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Ch. 9 Notes – Chemical Quantities Stoichiometry refers to the calculations of chemical quantities from __________________ chemical equations. Interpreting.

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Presentation on theme: "Ch. 9 Notes – Chemical Quantities Stoichiometry refers to the calculations of chemical quantities from __________________ chemical equations. Interpreting."— Presentation transcript:

1 Ch. 9 Notes – Chemical Quantities Stoichiometry refers to the calculations of chemical quantities from __________________ chemical equations. Interpreting Everyday Equations 2 guards + 2 forwards + 1 center  1 basketball team ___ + ___ + ___  __________ Practice Problems: 1) How many guards does it take to make 7 teams? ______ 2) How many forwards are there in 8 teams? ______ 3) If you have 8 centers, 17 forwards and 14 guards, how many teams can be made? ______ What do you run out of first? _________ balanced 2G2FCG2F2CG2F2C guards

2 Interpreting Chemical Equations ___N 2 (g) + ___H 2 (g)  ___NH 3 (g) The first thing that must be done is to ______________ the equation! Here are the kinds of information you can get from the equation: ____ mole N 2 + ____ moles H 2  ____ moles NH 3 ____ molecule N 2 + ____ molecules H 2  ____ molecules NH 3 ____ liter N 2 + ____ liters H 2  ____ liters NH 3 ____ grams N 2 + ____ grams H 2  ____ grams NH 3 32 balance

3 Mole-Mole Conversions The mole conversion factor comes from the _________________ of the balanced chemical equation. Step 1: Write down the “given”. Step 2: Set up a conversion factor to change from moles to moles. Practice Problems: N 2 (g) + 3H 2 (g)  2NH 3 (g) 1) How many moles of ammonia can be made from 7 moles of nitrogen reacting with an excess of hydrogen? 2) How many moles of hydrogen are required to completely react with 8 moles of nitrogen to produce ammonia? 3) How many moles of hydrogen are needed to react with an excess of nitrogen to make 10 moles of ammonia? coefficients 1 mol N 2 2 mol NH 3 7 mol N 2 x= 14 moles of NH 3 1 mol N 2 3 mol H 2 8 mol N 2 x= 24 moles of H 2 2 mol NH 3 3 mol H 2 10 mol NH 3 x= 15 moles of H 2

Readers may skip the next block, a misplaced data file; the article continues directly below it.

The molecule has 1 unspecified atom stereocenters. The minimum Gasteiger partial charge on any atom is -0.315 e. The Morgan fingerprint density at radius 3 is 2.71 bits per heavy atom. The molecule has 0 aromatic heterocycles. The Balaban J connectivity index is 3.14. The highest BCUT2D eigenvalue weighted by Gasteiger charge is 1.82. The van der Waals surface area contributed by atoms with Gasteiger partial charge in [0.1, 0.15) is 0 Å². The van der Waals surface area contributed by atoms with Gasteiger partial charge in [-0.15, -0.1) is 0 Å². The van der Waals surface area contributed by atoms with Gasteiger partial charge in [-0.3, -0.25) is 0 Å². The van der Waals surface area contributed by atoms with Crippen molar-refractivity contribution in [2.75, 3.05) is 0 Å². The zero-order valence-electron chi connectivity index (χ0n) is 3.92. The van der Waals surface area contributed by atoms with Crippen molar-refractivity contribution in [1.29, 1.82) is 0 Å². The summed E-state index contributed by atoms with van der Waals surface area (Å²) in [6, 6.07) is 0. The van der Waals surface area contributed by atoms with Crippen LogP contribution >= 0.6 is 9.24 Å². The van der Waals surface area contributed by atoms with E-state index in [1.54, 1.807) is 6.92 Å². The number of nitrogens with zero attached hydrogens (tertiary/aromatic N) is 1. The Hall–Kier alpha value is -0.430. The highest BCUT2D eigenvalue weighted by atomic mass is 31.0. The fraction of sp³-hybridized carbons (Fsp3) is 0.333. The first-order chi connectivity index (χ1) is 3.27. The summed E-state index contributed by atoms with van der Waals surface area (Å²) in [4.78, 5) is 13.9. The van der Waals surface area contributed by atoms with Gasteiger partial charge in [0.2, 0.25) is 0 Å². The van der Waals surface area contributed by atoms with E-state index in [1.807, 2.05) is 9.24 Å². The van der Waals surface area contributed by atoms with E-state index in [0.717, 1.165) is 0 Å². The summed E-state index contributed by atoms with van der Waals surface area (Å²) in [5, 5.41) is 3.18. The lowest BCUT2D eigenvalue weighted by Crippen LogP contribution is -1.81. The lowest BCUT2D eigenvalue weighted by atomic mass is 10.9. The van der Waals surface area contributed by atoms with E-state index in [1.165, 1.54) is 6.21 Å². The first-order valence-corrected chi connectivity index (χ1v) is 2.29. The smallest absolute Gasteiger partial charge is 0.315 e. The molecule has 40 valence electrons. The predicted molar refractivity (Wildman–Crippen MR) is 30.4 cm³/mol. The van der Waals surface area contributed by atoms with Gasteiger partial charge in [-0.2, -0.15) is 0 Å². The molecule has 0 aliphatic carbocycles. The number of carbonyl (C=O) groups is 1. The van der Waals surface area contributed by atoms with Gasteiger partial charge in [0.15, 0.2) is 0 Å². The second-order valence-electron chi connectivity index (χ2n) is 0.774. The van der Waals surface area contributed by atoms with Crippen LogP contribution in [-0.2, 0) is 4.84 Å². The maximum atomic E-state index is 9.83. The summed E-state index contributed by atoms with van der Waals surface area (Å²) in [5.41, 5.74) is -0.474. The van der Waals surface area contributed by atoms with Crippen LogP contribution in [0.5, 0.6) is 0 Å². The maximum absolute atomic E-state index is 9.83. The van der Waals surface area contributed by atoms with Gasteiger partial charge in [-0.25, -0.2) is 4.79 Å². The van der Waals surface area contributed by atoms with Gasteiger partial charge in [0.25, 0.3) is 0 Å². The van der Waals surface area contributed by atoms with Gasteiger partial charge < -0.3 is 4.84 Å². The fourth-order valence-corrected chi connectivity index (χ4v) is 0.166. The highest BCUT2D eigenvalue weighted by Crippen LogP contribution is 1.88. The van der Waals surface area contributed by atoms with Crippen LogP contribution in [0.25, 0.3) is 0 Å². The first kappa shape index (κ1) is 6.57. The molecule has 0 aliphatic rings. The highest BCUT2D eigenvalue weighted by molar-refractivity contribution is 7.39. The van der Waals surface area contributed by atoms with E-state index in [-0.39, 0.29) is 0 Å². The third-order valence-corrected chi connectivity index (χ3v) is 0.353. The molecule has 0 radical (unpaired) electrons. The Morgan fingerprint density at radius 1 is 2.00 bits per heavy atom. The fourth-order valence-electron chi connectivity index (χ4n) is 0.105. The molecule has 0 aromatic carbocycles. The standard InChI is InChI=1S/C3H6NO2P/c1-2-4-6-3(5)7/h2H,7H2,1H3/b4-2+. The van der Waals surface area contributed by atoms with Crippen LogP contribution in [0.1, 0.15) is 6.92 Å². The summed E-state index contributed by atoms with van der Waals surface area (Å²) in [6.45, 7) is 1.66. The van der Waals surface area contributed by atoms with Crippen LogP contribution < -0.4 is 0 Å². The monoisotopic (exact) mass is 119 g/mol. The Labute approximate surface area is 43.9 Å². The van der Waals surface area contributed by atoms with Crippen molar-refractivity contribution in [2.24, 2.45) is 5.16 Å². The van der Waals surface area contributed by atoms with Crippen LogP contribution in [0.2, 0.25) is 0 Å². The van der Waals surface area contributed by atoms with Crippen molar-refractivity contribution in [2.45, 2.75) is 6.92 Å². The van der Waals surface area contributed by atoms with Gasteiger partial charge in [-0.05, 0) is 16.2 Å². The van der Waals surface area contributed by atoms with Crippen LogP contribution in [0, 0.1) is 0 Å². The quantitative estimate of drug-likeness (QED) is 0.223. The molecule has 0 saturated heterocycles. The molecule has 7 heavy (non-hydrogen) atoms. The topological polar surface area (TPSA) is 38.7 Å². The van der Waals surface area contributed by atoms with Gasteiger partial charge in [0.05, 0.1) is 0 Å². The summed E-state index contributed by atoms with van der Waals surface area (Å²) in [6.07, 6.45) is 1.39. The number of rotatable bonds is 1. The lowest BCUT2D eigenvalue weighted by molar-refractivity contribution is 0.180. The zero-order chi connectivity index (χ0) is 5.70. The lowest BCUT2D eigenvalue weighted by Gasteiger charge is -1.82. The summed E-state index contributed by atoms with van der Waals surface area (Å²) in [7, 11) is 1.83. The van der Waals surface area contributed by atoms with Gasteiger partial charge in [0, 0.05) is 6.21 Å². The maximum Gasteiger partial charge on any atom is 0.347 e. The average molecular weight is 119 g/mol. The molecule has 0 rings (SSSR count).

4 Other Conversion Problems Mass-Mass: (grams to moles to moles to grams) Step 1: Write down the “given” and convert from grams to moles. Step 2: Convert from moles of the “given” to moles of the “unknown” using a mole conversion factor. Step 3: Convert from moles of the unknown to grams. N 2 (g) + 3H 2 (g)  2NH 3 (g) Practice Problem: How many grams of ammonia can be made from reacting 39.0 grams of nitrogen with an excess of hydrogen? 28.0 g N 2 2 mol NH 3 1 mol N g N 2 x x = 47.4 g NH 3 1 mol N 2 x 1 mol NH g NH 3

5 Other Conversion Problems Volume-Mass: (liters to moles to moles to grams) Step 1: Write down the “given” and convert from liters to moles. Step 2: Convert from moles of the “given” to moles of the “unknown” using a mole conversion factor. Step 3: Convert from moles of the unknown to grams. N 2 (g) + 3H 2 (g)  2NH 3 (g) Practice Problem: How many grams of ammonia can be made from reacting 20.0 liters of hydrogen with an excess of nitrogen? 22.4 L H 2 2 mol NH 3 1 mol H L H 2 x x = 10.1 g NH 3 3 mol H 2 x 1 mol NH g NH 3

6 Other Conversion Problems Mass-Volume: (grams to moles to moles to liters) Step 1: Write down the “given” and convert from grams to moles. Step 2: Convert from moles of the “given” to moles of the “unknown” using a mole conversion factor. Step 3: Convert from moles of the unknown to liters. N 2 (g) + 3H 2 (g)  2NH 3 (g) Practice Problem: How many liters of ammonia can be made from reacting 36.0 grams of nitrogen with an excess of hydrogen? 28.0 g N 2 2 mol NH 3 1 mol N g N 2 x x = 57.6 L NH 3 1 mol N 2 x 1 mol NH L NH 3